But all losses are not the death of a person.  We’ve lost relationships through separation and divorce, jobs, maybe even the loss of use of a limb, or received a life changing diagnosis.   There are some types of losses that are not publicly acknowledged or understood by society at-large.  Some of these losses include an LGBT individual being extradited from family and even community, being unable to mourn publicly the loss of special person because of some secret, the loss of child through miscarriage, and this includes placing a child for adoption.  

      For the many birth parents that have placed a child for adoption, there is no typical “loss” scenario.  The child is still alive, but there is a significant loss that presents itself.  Some birth parents feel as though they are not allowed to mourn because they have “done this to themselves” or feel like mourning is not taking responsibility for this decision.  The mysterious nature of some adoptions has created an atmosphere where a birth parent may not even know what she or he should do.  Nevertheless, the feelings are there.  Whether very present or buried a bit further down, these emotions and feelings are valid and deserve to be recognized.

      The grief processes, regardless of the type of loss, include the following:  Accepting the reality of the loss, experiencing the pain of the grief, adjusting to the environment from which the lost person or object is missing and withdrawing energy from the loss and reinvesting it in someone or something else, and also making meaning of the loss.  But disefranchised loss, the type of loss that a birth parent may experience, brings with it another set of challenges.

      For birth parents working through these tasks of grieving can sometimes be difficult.  For example, many people involved are sending the exact opposite messages like, “just forget about it” or “you’ll feel better after you have your next child.”  These people can be parents, friends, even doctors and nurses give out bad advice at times.  How many times has this happened?  Instead of experiencing the pain of the grief, you may be told to act as if it never happened.  Withdrawing energy from the adoption and placing it into others or some other activity is the one thing that many birthmothers seem to do well on the outside but if the loss hasn’t been acknowledged then focusing on this task may be a bit premature.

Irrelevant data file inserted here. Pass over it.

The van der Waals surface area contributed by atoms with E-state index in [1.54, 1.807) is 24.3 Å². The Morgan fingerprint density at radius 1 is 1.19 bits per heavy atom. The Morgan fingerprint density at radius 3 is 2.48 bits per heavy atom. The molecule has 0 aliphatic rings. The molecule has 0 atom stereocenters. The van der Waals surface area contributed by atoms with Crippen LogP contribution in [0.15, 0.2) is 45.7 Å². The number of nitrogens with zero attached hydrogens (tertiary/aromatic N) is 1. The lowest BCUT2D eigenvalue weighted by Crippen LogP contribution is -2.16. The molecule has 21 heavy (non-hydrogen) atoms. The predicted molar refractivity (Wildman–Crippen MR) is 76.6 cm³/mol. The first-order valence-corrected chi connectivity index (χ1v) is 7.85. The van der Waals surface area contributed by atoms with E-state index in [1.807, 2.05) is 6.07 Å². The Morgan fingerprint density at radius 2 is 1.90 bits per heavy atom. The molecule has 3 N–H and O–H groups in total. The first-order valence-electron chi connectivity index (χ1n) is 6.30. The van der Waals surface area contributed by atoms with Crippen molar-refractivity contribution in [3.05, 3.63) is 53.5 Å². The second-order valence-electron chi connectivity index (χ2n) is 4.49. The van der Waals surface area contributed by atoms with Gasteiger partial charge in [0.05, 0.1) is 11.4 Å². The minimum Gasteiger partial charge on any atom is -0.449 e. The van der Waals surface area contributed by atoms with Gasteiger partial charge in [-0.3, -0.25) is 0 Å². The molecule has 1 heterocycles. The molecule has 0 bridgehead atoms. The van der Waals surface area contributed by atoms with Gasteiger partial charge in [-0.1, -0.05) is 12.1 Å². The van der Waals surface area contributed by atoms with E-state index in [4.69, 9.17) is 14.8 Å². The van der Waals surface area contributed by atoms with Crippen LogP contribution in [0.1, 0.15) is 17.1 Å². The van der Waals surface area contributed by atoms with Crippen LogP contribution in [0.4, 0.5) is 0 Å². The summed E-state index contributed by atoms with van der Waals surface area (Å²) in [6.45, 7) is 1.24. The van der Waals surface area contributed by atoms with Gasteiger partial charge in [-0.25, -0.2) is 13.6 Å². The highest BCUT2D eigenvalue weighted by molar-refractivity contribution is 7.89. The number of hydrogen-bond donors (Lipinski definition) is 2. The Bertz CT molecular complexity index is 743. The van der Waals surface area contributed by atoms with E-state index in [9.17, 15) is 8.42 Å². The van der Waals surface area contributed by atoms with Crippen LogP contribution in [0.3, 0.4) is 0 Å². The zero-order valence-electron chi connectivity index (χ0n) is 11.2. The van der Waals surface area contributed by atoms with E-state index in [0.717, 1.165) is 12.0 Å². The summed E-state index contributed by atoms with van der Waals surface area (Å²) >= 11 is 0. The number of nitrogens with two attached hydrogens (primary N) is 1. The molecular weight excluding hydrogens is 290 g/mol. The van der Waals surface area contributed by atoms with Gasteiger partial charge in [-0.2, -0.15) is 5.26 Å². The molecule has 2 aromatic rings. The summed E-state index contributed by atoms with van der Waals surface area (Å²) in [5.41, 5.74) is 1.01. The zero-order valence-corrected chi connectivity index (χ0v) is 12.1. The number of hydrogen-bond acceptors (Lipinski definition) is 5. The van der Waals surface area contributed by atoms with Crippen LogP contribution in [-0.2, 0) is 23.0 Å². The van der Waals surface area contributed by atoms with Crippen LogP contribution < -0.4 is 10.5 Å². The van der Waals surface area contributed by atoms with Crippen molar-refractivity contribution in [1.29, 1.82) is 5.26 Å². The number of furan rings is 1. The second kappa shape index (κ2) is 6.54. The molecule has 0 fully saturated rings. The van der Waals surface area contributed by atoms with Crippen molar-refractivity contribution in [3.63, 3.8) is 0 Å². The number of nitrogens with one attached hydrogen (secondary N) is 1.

Making meaning of it all is a task that definitely takes a bit of time for some.  Some find spiritual reasons for what has happened, others find that their decision making throughout the process is a meaning in itself.  Rituals are an activity that can produce positive expressions in response to a loss.  For example, eating the favorite meal of a loved one who’s passed away or doing an activity that one loved to do.  This helps to bring attention to the loss in a healthier way and it’s something that you have control over.  You can include others, or you can do it alone.  Joining a support group is another way to facilitate the meaning making process.  Hearing the stories of others often helps to understand things in one’s own life.  It is also a safe space where stories, emotions, and experiences can be shared in a supportive environment.


      What are some ways you have made meaning from your adoption story? 

      Do you have any rituals you perform? (Possibly lighting a birthday candle on your child’s birthday or calling a loved one to come over and have dinner on the anniversary of your child’s placement day, planting a tree or plant, and if you have an open relationship, maybe even planning your meetings with your child or sending a card.)

      Holiday Emotions

      This is a post from a blog I discovered from December 8th, 2008 written by  Jenna Hatfield


      The holidays are a busy time. They’re also an emotional time. Whether you are touched by adoption or not, the holidays can be a reminder of both happiness and loss. As such, many birth parents find the holiday season to be a particularly difficult one. Is there any way around it? Or is it just a given?

      I think that knowing the holidays can be emotional for just about anyone should be our first clue to the fact that this is a normal and possibly expected response. As such, is there anything (at all!) that we can do to better prepare ourselves for the season at hand? Of course.